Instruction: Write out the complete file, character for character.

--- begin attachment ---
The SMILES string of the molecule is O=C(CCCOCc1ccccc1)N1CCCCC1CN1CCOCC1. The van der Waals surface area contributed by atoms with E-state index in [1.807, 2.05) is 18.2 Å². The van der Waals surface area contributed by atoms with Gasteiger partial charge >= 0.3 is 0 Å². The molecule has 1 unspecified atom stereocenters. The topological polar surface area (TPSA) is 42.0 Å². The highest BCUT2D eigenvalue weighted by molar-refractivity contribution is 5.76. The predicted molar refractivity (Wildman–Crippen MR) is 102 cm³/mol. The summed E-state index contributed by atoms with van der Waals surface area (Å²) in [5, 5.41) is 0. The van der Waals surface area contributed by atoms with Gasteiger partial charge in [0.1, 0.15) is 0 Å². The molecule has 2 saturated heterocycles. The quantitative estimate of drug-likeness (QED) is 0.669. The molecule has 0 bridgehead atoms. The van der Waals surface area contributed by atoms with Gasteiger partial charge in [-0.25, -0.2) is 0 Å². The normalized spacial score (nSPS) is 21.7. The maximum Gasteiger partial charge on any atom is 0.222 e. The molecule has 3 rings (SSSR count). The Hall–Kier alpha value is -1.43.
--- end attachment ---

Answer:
The SMILES string of the molecule is O=C(CCCOCc1ccccc1)N1CCCCC1CN1CCOCC1. The van der Waals surface area contributed by atoms with E-state index in [1.807, 2.05) is 18.2 Å². The van der Waals surface area contributed by atoms with Gasteiger partial charge >= 0.3 is 0 Å². The molecule has 1 unspecified atom stereocenters. The topological polar surface area (TPSA) is 42.0 Å². The highest BCUT2D eigenvalue weighted by molar-refractivity contribution is 5.76. The predicted molar refractivity (Wildman–Crippen MR) is 102 cm³/mol. The summed E-state index contributed by atoms with van der Waals surface area (Å²) in [5, 5.41) is 0. The van der Waals surface area contributed by atoms with Gasteiger partial charge in [0.1, 0.15) is 0 Å². The molecule has 2 saturated heterocycles. The quantitative estimate of drug-likeness (QED) is 0.669. The molecule has 0 bridgehead atoms. The van der Waals surface area contributed by atoms with Gasteiger partial charge in [-0.25, -0.2) is 0 Å². The normalized spacial score (nSPS) is 21.7. The maximum Gasteiger partial charge on any atom is 0.222 e. The molecule has 3 rings (SSSR count). The Hall–Kier alpha value is -1.43.